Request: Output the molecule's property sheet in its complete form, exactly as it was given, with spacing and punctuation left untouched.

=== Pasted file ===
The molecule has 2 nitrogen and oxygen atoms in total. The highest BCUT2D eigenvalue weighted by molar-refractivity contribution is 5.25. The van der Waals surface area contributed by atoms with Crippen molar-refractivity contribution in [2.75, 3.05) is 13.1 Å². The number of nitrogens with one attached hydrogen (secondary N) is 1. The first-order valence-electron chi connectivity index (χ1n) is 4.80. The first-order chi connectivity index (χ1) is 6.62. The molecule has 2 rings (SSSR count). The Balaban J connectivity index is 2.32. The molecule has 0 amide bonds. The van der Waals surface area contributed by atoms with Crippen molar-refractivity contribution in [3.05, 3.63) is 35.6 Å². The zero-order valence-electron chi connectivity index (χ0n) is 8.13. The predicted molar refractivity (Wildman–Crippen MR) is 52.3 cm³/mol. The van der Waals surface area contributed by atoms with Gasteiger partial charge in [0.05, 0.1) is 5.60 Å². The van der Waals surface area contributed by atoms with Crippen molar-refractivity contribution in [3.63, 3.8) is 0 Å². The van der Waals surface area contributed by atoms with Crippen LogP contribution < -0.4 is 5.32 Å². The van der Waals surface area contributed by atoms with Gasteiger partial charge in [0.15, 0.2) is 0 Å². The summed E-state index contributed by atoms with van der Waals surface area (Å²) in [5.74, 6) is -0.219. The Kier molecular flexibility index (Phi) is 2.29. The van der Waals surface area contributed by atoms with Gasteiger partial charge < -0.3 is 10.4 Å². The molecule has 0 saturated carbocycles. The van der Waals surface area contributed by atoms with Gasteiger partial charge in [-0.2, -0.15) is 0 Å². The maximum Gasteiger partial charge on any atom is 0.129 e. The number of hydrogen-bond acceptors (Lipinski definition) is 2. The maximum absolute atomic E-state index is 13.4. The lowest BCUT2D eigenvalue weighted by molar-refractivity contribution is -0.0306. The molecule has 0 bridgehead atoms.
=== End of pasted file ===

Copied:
The molecule has 2 nitrogen and oxygen atoms in total. The highest BCUT2D eigenvalue weighted by molar-refractivity contribution is 5.25. The van der Waals surface area contributed by atoms with Crippen molar-refractivity contribution in [2.75, 3.05) is 13.1 Å². The number of nitrogens with one attached hydrogen (secondary N) is 1. The first-order valence-electron chi connectivity index (χ1n) is 4.80. The first-order chi connectivity index (χ1) is 6.62. The molecule has 2 rings (SSSR count). The Balaban J connectivity index is 2.32. The molecule has 0 amide bonds. The van der Waals surface area contributed by atoms with Crippen molar-refractivity contribution in [3.05, 3.63) is 35.6 Å². The zero-order valence-electron chi connectivity index (χ0n) is 8.13. The predicted molar refractivity (Wildman–Crippen MR) is 52.3 cm³/mol. The van der Waals surface area contributed by atoms with Gasteiger partial charge in [0.05, 0.1) is 5.60 Å². The van der Waals surface area contributed by atoms with Crippen molar-refractivity contribution in [3.63, 3.8) is 0 Å². The van der Waals surface area contributed by atoms with Crippen LogP contribution < -0.4 is 5.32 Å². The van der Waals surface area contributed by atoms with Gasteiger partial charge in [0.15, 0.2) is 0 Å². The summed E-state index contributed by atoms with van der Waals surface area (Å²) in [5.74, 6) is -0.219. The Kier molecular flexibility index (Phi) is 2.29. The van der Waals surface area contributed by atoms with Gasteiger partial charge < -0.3 is 10.4 Å². The molecule has 0 saturated carbocycles. The van der Waals surface area contributed by atoms with Gasteiger partial charge in [-0.2, -0.15) is 0 Å². The maximum Gasteiger partial charge on any atom is 0.129 e. The number of hydrogen-bond acceptors (Lipinski definition) is 2. The maximum absolute atomic E-state index is 13.4. The lowest BCUT2D eigenvalue weighted by molar-refractivity contribution is -0.0306. The molecule has 0 bridgehead atoms.